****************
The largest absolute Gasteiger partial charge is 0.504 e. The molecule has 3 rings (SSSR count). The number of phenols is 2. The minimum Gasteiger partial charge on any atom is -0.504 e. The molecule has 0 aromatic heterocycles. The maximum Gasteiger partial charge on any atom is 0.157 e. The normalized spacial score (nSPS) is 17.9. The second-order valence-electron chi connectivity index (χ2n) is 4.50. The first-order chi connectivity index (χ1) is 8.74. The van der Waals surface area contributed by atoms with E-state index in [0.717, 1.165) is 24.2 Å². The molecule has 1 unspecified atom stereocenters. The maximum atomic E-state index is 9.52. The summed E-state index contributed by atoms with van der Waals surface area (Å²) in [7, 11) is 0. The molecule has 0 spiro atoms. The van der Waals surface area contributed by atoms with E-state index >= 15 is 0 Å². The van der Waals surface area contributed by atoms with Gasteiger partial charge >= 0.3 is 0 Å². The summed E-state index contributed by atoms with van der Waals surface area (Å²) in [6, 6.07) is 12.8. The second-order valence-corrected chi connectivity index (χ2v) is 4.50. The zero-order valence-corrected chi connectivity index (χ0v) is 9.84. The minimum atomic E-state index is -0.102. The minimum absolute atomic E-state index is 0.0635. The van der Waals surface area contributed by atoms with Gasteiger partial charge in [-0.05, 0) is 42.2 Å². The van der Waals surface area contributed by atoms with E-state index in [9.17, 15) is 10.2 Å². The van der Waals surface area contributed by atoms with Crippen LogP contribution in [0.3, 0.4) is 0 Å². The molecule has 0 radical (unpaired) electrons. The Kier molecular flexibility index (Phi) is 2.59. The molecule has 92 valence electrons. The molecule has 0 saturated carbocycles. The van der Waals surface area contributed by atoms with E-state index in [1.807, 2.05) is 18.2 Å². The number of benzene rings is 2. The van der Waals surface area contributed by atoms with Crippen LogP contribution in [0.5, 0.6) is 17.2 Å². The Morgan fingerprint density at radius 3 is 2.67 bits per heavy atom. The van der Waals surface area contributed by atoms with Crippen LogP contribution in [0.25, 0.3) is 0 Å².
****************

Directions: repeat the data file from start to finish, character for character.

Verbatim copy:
The largest absolute Gasteiger partial charge is 0.504 e. The molecule has 3 rings (SSSR count). The number of phenols is 2. The minimum Gasteiger partial charge on any atom is -0.504 e. The molecule has 0 aromatic heterocycles. The maximum Gasteiger partial charge on any atom is 0.157 e. The normalized spacial score (nSPS) is 17.9. The second-order valence-electron chi connectivity index (χ2n) is 4.50. The first-order chi connectivity index (χ1) is 8.74. The van der Waals surface area contributed by atoms with E-state index in [0.717, 1.165) is 24.2 Å². The molecule has 1 unspecified atom stereocenters. The maximum atomic E-state index is 9.52. The summed E-state index contributed by atoms with van der Waals surface area (Å²) in [7, 11) is 0. The molecule has 0 spiro atoms. The van der Waals surface area contributed by atoms with E-state index >= 15 is 0 Å². The van der Waals surface area contributed by atoms with Gasteiger partial charge >= 0.3 is 0 Å². The summed E-state index contributed by atoms with van der Waals surface area (Å²) in [6, 6.07) is 12.8. The second-order valence-corrected chi connectivity index (χ2v) is 4.50. The zero-order valence-corrected chi connectivity index (χ0v) is 9.84. The minimum atomic E-state index is -0.102. The minimum absolute atomic E-state index is 0.0635. The van der Waals surface area contributed by atoms with Gasteiger partial charge in [-0.05, 0) is 42.2 Å². The van der Waals surface area contributed by atoms with E-state index in [9.17, 15) is 10.2 Å². The van der Waals surface area contributed by atoms with Crippen LogP contribution in [0.3, 0.4) is 0 Å². The molecule has 0 radical (unpaired) electrons. The Kier molecular flexibility index (Phi) is 2.59. The molecule has 92 valence electrons. The molecule has 0 saturated carbocycles. The van der Waals surface area contributed by atoms with E-state index in [1.807, 2.05) is 18.2 Å². The number of benzene rings is 2. The van der Waals surface area contributed by atoms with Crippen LogP contribution in [0.5, 0.6) is 17.2 Å². The Morgan fingerprint density at radius 3 is 2.67 bits per heavy atom. The van der Waals surface area contributed by atoms with Crippen LogP contribution in [0.25, 0.3) is 0 Å².